In The Power of Ethics: How to Make Good Choices in a Complicated World, Liautaud pursues a laudable goal: democratize the essential practical steps for making responsible decisions in a confusing and complex world. While the book is pleasantly accessible, it has glaring faults. With so much high-quality critical journalistic coverage of technologies and tech companies, we should expect more from long-form analysis.

Although ethics is more widely associated with dour finger-waving than aspirational world-building, Liautaud mostly crafts an upbeat and hopeful narrative, albeit not so cheerful that she denies the obvious pervasiveness of shortsighted mistakes and blatant misconduct. The problem is that she insists ethical values and technological development pair nicely. Big Tech might be exerting increasing control over our lives, exhibiting an oversized influence on public welfare through incursions into politics, education, social communication, space travel, national defense, policing, and currency — but this doesn’t in the least quell her enthusiasm, which remains elevated enough throughout her book to affirm the power of the people. Hyperbolically, she declares, “No matter where you stand […] you have the opportunity to prevent the monopolization of ethics by rogue actors, corporate giants, and even well-intentioned scientists and innovators.”…(More)“.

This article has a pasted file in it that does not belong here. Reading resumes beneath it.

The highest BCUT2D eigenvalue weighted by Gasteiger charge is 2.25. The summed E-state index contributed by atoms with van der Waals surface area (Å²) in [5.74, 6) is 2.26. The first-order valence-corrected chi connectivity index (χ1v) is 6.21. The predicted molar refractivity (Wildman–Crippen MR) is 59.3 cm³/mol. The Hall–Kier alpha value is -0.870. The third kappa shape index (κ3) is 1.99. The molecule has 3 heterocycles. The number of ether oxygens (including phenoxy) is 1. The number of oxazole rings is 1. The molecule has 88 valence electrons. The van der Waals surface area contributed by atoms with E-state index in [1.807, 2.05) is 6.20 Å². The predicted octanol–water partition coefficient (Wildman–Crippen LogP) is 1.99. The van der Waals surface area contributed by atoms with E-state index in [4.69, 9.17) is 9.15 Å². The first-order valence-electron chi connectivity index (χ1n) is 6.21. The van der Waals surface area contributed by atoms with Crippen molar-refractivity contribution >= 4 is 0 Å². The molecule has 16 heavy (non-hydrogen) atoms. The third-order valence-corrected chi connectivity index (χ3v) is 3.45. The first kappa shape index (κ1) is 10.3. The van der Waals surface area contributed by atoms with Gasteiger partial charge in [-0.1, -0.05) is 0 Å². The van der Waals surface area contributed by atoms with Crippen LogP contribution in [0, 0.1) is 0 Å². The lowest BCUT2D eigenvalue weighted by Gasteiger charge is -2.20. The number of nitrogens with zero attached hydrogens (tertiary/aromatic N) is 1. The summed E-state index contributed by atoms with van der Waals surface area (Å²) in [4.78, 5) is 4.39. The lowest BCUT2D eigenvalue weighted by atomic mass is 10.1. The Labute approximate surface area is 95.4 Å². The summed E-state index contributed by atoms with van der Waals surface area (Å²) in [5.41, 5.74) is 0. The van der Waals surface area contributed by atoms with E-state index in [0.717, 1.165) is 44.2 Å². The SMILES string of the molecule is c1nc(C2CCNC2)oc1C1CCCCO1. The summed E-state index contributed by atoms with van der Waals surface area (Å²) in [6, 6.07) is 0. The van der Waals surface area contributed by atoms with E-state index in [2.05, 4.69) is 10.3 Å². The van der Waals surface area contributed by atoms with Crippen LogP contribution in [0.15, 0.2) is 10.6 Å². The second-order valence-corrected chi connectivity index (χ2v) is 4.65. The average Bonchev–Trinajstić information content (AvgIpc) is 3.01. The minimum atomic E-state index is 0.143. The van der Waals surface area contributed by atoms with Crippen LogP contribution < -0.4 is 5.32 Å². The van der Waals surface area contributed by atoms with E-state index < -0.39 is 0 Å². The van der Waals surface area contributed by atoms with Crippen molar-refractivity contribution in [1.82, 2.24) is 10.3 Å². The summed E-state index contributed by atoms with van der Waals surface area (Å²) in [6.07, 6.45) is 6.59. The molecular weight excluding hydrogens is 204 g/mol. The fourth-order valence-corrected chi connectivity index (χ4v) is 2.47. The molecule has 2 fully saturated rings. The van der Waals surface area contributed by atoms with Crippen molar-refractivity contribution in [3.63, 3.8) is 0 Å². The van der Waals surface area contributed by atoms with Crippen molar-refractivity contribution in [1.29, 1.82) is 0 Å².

Help us identify how data can make food healthier for us and the environment


The GovLab: “To make food production, distribution, and consumption healthier for people, animals, and the environment, we need to redesign today’s food systems. Data and data science can help us develop sustainable solutions — but only if we manage to define those questions that matter.

Globally, we are witnessing the damage that unsustainable farming practices have caused on the environment. At the same time, climate change is making our food systems more fragile, while the global population continues to rapidly increase. To feed everyone, we need to become more sustainable in our approach to producing, consuming, and disposing of food.

Policymakers and stakeholders need to work together to reimagine food systems and collectively make them more resilient, healthy, and inclusive.

Data will be integral to understanding where failures and vulnerabilities exist and what methods are needed to rectify them. Yet, the insights generated from data are only as good as the questions they seek to answer. To become smarter about current and future food systems using data, we need to ask the right questions first.

That’s where The 100 Questions Initiative comes in. It starts from the premise that to leverage data in a responsible and effective manner, data initiatives should be driven by demand, not supply. Working with a global cohort of experts, The 100 Questions seeks to map the most pressing and potentially impactful questions that data and data science can answer.